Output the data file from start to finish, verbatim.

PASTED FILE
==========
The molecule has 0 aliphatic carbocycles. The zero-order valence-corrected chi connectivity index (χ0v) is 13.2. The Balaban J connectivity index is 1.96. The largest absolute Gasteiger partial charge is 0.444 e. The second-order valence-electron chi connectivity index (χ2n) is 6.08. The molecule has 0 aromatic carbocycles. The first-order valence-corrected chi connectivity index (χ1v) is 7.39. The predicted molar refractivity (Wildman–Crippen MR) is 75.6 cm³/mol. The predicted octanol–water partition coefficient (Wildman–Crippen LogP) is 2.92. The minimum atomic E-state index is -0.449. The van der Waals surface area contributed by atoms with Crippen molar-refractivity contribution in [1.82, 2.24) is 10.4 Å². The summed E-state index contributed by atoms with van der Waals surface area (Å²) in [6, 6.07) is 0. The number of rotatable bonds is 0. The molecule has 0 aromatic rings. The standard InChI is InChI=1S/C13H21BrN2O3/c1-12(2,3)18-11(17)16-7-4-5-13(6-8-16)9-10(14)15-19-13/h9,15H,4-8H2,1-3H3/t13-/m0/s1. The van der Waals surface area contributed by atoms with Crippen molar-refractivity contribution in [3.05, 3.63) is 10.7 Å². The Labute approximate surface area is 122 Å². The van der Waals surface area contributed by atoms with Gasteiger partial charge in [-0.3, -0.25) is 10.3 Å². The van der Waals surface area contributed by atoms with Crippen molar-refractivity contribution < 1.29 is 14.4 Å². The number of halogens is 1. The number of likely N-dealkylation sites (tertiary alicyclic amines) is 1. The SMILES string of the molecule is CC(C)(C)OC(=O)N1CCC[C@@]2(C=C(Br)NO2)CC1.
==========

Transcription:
The molecule has 0 aliphatic carbocycles. The zero-order valence-corrected chi connectivity index (χ0v) is 13.2. The Balaban J connectivity index is 1.96. The largest absolute Gasteiger partial charge is 0.444 e. The second-order valence-electron chi connectivity index (χ2n) is 6.08. The molecule has 0 aromatic carbocycles. The first-order valence-corrected chi connectivity index (χ1v) is 7.39. The predicted molar refractivity (Wildman–Crippen MR) is 75.6 cm³/mol. The predicted octanol–water partition coefficient (Wildman–Crippen LogP) is 2.92. The minimum atomic E-state index is -0.449. The van der Waals surface area contributed by atoms with Crippen molar-refractivity contribution in [1.82, 2.24) is 10.4 Å². The summed E-state index contributed by atoms with van der Waals surface area (Å²) in [6, 6.07) is 0. The number of rotatable bonds is 0. The molecule has 0 aromatic rings. The standard InChI is InChI=1S/C13H21BrN2O3/c1-12(2,3)18-11(17)16-7-4-5-13(6-8-16)9-10(14)15-19-13/h9,15H,4-8H2,1-3H3/t13-/m0/s1. The van der Waals surface area contributed by atoms with Crippen molar-refractivity contribution in [3.05, 3.63) is 10.7 Å². The Labute approximate surface area is 122 Å². The van der Waals surface area contributed by atoms with Gasteiger partial charge in [-0.3, -0.25) is 10.3 Å². The van der Waals surface area contributed by atoms with Crippen molar-refractivity contribution < 1.29 is 14.4 Å². The number of halogens is 1. The number of likely N-dealkylation sites (tertiary alicyclic amines) is 1. The SMILES string of the molecule is CC(C)(C)OC(=O)N1CCC[C@@]2(C=C(Br)NO2)CC1.